Administration of CMV-Specific Cytotoxic T Cells in Patients With Glioblastoma Multiforme (COGLI)
Patients have a type of brain cancer called glioblastoma multiforme. Because most GBMs come back after standard therapy, patients are being asked to volunteer to take part in a research study using special immune cells. They may have already thought about being in this study.
Some patients with GBM show evidence of infection with a virus called Cytomegalovirus before the time of their diagnosis. CMV is found in the cancer cells of some patients with GBM, suggesting that it may play a role in causing the disease. The cancer cells infected by CMV are able to hide from the body's immune system and escape destruction. We want to see if special white blood cells, called T cells, that have been trained to recognize and kill special parts of CMV infected cells can survive in the blood and affect the tumor.
We have used this sort of therapy to treat different types of cancer that are positive for other viruses and have had variable results. Some patients have had responses others did not. It is not possible for us to predict if this treatment will work for GBM.
The purpose of this study is to find the largest safe dose of CMV-T cells, to learn what the side effects are, and to see whether this therapy might help patients with GBM.
|Glioblastoma Multiforme GBM Brain Cancer||Biological: Autologous CMV-specific CTL||Phase 1 Phase 2|
|Study Design:||Intervention Model: Single Group Assignment
Masking: None (Open Label)
Primary Purpose: Treatment
|Official Title:||Phase I/II Administration of CMV (Cytomegalovirus)-Specific Cytotoxic T Cells in Patients With Glioblastoma Multiforme (COGLI)|
- Number of subjects with dose limiting toxicity [ Time Frame: 6 weeks ]The main aim will be to collect information about the maximum tolerated dosage to evaluate the safety of escalating doses of autologous CMV-specific cytotoxic T-lymphocytes (CTL) in patients with CMV-positive Glioblastoma multiforme (GBM)
- Patients with a decrease in disease after the CTL infusion [ Time Frame: 6 weeks ]To evaluate the effects of CMV-specific CTL on measurable disease.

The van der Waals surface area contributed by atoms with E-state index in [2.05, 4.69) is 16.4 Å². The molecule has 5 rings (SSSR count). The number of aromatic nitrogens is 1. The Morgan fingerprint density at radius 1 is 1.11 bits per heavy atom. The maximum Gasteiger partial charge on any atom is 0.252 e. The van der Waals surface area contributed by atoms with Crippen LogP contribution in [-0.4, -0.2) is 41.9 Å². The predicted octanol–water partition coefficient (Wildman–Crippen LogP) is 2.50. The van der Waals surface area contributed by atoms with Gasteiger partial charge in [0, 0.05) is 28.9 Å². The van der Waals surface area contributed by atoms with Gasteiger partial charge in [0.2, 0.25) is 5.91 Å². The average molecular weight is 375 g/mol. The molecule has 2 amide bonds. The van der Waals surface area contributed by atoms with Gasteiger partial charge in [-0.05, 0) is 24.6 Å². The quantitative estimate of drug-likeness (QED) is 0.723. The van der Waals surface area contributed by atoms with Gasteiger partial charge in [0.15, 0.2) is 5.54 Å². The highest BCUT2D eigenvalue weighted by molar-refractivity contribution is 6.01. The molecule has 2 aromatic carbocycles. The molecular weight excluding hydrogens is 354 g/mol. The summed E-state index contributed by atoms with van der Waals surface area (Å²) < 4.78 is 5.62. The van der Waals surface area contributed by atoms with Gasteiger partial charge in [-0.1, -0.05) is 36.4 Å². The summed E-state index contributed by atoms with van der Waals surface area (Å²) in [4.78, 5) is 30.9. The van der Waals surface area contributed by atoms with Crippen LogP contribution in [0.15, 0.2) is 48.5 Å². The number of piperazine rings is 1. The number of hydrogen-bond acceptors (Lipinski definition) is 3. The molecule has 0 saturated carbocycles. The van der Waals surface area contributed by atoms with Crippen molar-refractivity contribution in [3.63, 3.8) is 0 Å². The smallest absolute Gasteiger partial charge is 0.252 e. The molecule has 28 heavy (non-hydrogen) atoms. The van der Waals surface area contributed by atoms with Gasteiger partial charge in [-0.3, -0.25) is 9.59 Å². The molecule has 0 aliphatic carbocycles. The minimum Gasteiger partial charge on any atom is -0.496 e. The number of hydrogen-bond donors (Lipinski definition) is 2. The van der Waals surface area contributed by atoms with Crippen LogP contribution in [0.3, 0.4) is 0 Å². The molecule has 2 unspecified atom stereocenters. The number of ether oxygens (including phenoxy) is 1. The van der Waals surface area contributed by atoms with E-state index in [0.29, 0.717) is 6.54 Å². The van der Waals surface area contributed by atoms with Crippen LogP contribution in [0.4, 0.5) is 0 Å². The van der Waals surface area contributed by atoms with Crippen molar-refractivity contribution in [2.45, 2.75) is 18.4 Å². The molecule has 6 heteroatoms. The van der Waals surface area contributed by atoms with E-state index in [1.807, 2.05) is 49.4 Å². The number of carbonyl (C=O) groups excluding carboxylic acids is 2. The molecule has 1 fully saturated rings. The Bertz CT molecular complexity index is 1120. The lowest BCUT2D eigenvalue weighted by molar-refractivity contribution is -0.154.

- Area under the growth curves (AUC) over time for T cell frequencies [ Time Frame: 1 year ]To measure the survival and function of CMV-specific CTL in vivo.
|Study Start Date:||November 2010|
|Study Completion Date:||March 2012|
|Primary Completion Date:||January 2012 (Final data collection date for primary outcome measure)|
Experimental: Autologous CMV-specific CTL
The patient will receive one of the following doses:
Biological: Autologous CMV-specific CTL
CMV-specific T cells will be given by intravenous injection over 1-10 minutes through either a peripheral or a central line with a minimum 20g cannula. The expected volume will be 1-50 cc.
At the discretion of the attending physician, subjects can receive repeat infusions of modified T cells at the same dose level as long as they do not have progressive disease (up to a maximum of 6 doses and the minimum interval between repeat infusions is 6 weeks). Infusion procedures and follow-up will be identical to those for the first infusion. Patients, who receive additional doses of CTLs will be monitored exactly like after the 1st CTL infusion.
Other Name: Cytomegalovirus-specific cytotoxic T-Lymphocytes
To generate CMV-T cells we put a specially produced carrier virus (adenovirus) that carries one CMV gene into the patient's blood monocytes or dendritic cells. These cells are then used to train the patient's T cells to kill cells with CMV on their surface. We then grow these CMV-T cells by more stimulations with Epstein-Barr virus (EBV)infected cells from the patient's blood, which also contain the adenovirus with the CMV gene.
When the patient enrolls on this study, they will be assigned a dose of CMV-T cells.
The patient will be given an injection of cells into the vein through an IV line at the assigned dose. The patient will be followed in the clinic after the injection for 1 to 4 hours.
If after a 6 week evaluation period after the infusion, the patient seems to be experiencing a benefit (tumor regression confirmed by radiological studies, physical exam and/or symptoms), they may be able to receive up to six additional doses of the T cells if they wish. These additional infusions would be at least 1 to 3 months apart and at the same dose level they received the first time.
Medical tests before treatment--
Before being treated, the patient will receive a series of standard medical tests: Physical exam, Pregnancy test (if applicable), Blood tests to measure blood cells, kidney and liver function, Measurements of your tumor by routine imaging studies
Medical tests during and after treatment--
The patient will receive standard medical tests when getting the infusions and after: Physical exams, Blood tests to measure blood cells, kidney and liver function, Measurements of your tumor by routine imaging studies 6 weeks after the infusion
To learn more about the way the CMV-T cells are working and how long they last in the body, blood will be taken on the day of the T-cell infusion, before and at the end of the T-cell infusion, 1, 2, 4 and 6 weeks after the T-cell infusion and every 3 months for 1 year.
Total time participation for this study will be 1 year.
Please refer to this study by its ClinicalTrials.gov identifier: NCT01205334
|United States, Texas|
|Texas Children's Hospital|
|Houston, Texas, United States, 77030|
|The Methodist Hospital|
|Houston, Texas, United States, 77030|
|Principal Investigator:||Nabil M. Ahmed, MD||Center for Cell and Gene Therapy, Baylor College of Medicine|